author = "Filippo Agnesi and Tye, {Susannah J} and Bledsoe, {Jonathan M.} and Griessenauer, {Christoph J.} and Kimble, {Christopher J.} and Sieck, {Gary C} and Bennet, {Kevin E.} and Garris, {Paul A.} and Blaha, {Charles D.} and Lee, {Kendall H}",
year = "2009",
doi = "10.3171/2009.3.JNS0990",
language = "English (US)",
volume = "111",
pages = "701--711",
journal = "Journal of Neurosurgery",
issn = "0022-3085",
publisher = "American Association of Neurological Surgeons",
number = "4",

}

TY - JOUR

T1 - Wireless Instantaneous Neurotransmitter Concentration System-based amperometric detection of dopamine, adenosine, and glutamate for intraoperative neurochemical monitoring

T2 - Laboratory investigation

AU - Agnesi, Filippo

AU - Tye, Susannah J

AU - Bledsoe, Jonathan M.

AU - Griessenauer, Christoph J.

AU - Kimble, Christopher J.

AU - Sieck, Gary C

AU - Bennet, Kevin E.

AU - Garris, Paul A.

AU - Blaha, Charles D.

AU - Lee, Kendall H

PY - 2009

Y1 - 2009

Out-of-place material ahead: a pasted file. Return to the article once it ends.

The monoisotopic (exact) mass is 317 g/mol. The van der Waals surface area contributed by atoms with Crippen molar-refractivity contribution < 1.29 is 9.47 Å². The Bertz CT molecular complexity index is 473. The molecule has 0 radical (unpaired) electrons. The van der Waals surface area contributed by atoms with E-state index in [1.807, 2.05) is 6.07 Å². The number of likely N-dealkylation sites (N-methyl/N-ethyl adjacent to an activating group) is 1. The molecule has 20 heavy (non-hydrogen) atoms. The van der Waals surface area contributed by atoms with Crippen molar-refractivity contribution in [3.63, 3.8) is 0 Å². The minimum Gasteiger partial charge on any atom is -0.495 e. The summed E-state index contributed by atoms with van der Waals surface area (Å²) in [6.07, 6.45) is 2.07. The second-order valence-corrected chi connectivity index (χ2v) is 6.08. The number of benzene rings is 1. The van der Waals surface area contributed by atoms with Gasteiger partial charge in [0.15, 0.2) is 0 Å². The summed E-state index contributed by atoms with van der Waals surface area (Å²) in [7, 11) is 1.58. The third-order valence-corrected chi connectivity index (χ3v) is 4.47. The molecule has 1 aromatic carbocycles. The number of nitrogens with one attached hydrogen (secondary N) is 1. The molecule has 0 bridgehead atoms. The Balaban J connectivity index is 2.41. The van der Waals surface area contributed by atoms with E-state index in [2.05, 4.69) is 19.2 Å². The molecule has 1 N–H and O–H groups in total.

N2 - Object. In a companion study, the authors describe the development of a new instrument named the Wireless Instantaneous Neurotransmitter Concentration System (WINCS), which couples digital telemetry with fast-scan cyclic voltammetry (FSCV) to measure extracellular concentrations of dopamine. In the present study, the authors describe the extended capability of the WINCS to use fixed potential amperometry (FPA) to measure extracellular concentrations of dopamine, as well as glutamate and adenosine. Compared with other electrochemical techniques such as FSCV or high-speed chronoamperometry, FPA offers superior temporal resolution and, in combination with enzyme-linked biosensors, the potential to monitor nonelectroactive analytes in real time. Methods. The WINCS design incorporated a transimpedance amplifier with associated analog circuitry for FPA; a microprocessor; a Bluetooth transceiver; and a single, battery-powered, multilayer, printed circuit board. The WINCS was tested with 3 distinct recording electrodes: 1) a carbon-fiber microelectrode (CFM) to measure dopamine; 2) a glutamate oxidase enzyme-linked electrode to measure glutamate; and 3) a multiple enzyme-linked electrode (adenosine deaminase, nucleoside phosphorylase, and xanthine oxidase) to measure adenosine. Proof-of-principle analyses included noise assessments and in vitro and in vivo measurements that were compared with similar analyses by using a commercial hardwired electrochemical system (EA161 Picostat, eDAQ; Pty Ltd). In urethane-anesthetized rats, dopamine release was monitored in the striatum following deep brain stimulation (DBS) of ascending dopaminergic fibers in the medial forebrain bundle (MFB). In separate rat experiments, DBS-evoked adenosine release was monitored in the ventrolateral thalamus. To test the WINCS in an operating room setting resembling human neurosurgery, cortical glutamate release in response to motor cortex stimulation (MCS) was monitored using a large-mammal animal model, the pig. Results. The WINCS, which is designed in compliance with FDA-recognized consensus standards for medical electrical device safety, successfully measured dopamine, glutamate, and adenosine, both in vitro and in vivo. The WINCS detected striatal dopamine release at the implanted CFM during DBS of the MFB. The DBS-evoked adenosine release in the rat thalamus and MCS-evoked glutamate release in the pig cortex were also successfully measured. Overall, in vitro and in vivo testing demonstrated signals comparable to a commercial hardwired electrochemical system for FPA. Conclusions. By incorporating FPA, the chemical repertoire of WINCS-measurable neurotransmitters is expanded to include glutamate and other nonelectroactive species for which the evolving field of enzyme-linked biosensors exists. Because many neurotransmitters are not electrochemically active, FPA in combination with enzyme-linked microelectrodes represents a powerful intraoperative tool for rapid and selective neurochemical sampling in important anatomical targets during functional neurosurgery.